Allentown, Pennsylvania, is leasing its water and sewer systems instead of borrowing to fund pension payments set to double by 2020. The deal shows how localities are exploring alternatives to debt to meet retirement costs.
Mayor Ed Pawlowski, a 47-year-old Democrat, didn’t want to sell bonds to plug an unfunded pension liability of as much as $170 million. Instead, the city of 119,000 will hand over its systems to a regional water agency for an upfront payment of $220 million in a 50-year lease that will finance pension costs.
The case of Allentown, about 60 miles (97 kilometers) north of Philadelphia, reflects how debt is losing its appeal for U.S. cities grappling with retiree obligations after the recession that ended in 2009. Municipalities have sold $312 million of pension bonds this year, data compiled by Bloomberg show. That’s down from last year’s pace, when issuance tallied about $1 billion, the most since 2008.
For localities, a deal such as Allentown’s “could be a lump-sum benefit to help other issues they have on the balance sheet,” said John Loffredo, co-head of MacKay Municipal Managers, which oversees $7.6 billion of munis, including Allentown general obligations, in Princeton, New Jersey. “The outcome is you have better, efficient services” and lower costs for taxpayers.
The decision to forgo debt may reward Allentown with lower borrowing costs. Moody’s Investors Service, which rates Allentown A3, seventh-highest, said the lease deal is a “credit positive” because it reduces general-fund obligations.
Investors have been bidding up some city bonds. Tax-exempt Allentown general obligations maturing in August 2018 were valued at a yield spread of about 1.1 percentage points over benchmark munis this month, down from about 1.5 percentage points in mid-2012, BVAL pricing data show. The securities are insured by Assured Guaranty Municipal Corp.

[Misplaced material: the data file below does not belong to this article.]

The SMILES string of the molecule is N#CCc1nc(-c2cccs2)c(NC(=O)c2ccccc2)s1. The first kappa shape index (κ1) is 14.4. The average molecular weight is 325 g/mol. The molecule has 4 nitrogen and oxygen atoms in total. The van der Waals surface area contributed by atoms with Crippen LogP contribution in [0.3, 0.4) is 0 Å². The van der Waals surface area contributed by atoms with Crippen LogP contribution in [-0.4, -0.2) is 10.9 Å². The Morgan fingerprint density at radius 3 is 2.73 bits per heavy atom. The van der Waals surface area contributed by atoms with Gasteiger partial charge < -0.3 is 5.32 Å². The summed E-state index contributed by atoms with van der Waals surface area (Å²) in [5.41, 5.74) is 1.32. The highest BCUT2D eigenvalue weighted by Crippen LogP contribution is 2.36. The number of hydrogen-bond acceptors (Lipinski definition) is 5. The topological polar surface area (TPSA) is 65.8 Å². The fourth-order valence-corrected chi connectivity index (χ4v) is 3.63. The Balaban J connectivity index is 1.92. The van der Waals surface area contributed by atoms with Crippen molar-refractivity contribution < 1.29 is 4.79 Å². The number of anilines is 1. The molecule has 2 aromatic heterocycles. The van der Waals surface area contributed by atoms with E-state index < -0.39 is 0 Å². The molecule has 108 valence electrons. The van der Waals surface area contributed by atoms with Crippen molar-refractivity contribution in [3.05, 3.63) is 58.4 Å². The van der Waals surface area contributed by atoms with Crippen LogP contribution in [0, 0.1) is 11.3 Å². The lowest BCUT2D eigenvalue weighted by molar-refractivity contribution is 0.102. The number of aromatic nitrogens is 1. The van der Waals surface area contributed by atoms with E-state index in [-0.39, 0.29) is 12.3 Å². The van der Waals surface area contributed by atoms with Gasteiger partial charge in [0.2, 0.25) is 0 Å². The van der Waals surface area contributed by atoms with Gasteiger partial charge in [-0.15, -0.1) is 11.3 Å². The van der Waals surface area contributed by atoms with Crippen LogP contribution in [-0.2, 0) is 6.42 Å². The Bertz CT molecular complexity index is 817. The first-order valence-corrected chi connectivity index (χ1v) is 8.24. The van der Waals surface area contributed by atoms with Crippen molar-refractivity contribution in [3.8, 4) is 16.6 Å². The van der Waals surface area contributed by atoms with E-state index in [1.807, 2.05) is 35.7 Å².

Pension securities are riskier for cities facing fiscal strains since interest payments are fixed while pension contributions can be deferred, said Jean-Pierre Aubry, assistant director at the Center for Retirement Research at Boston College. The issuance is a bet that investment returns will exceed borrowing costs.
“They really would have no buffer” if investments trailed expectations, he said from Chestnut Hill, Massachusetts. “They’re really giving up a lot of flexibility, and for cash-strapped localities that’s a problem.”
Municipalities are contending with a pension-funding crisis left over from the 18-month recession. The Standard & Poor’s 500 Index (SPX) fell about 38 percent in 2008, the most since 1937.
Local plans had 72 percent of assets required to meet pension obligations in 2011, down from 81 percent in 2007, according to a February report from the Boston College center. Allentown’s ratio was 64 percent in 2011, according to the state’s Public Employee Retirement Commission.
Some issuers have seen pension-related borrowing weaken their credit. Standard & Poor’s revised its outlook to stable from positive on Hackensack University Medical Center last week because the New Jersey facility funded its plan with debt.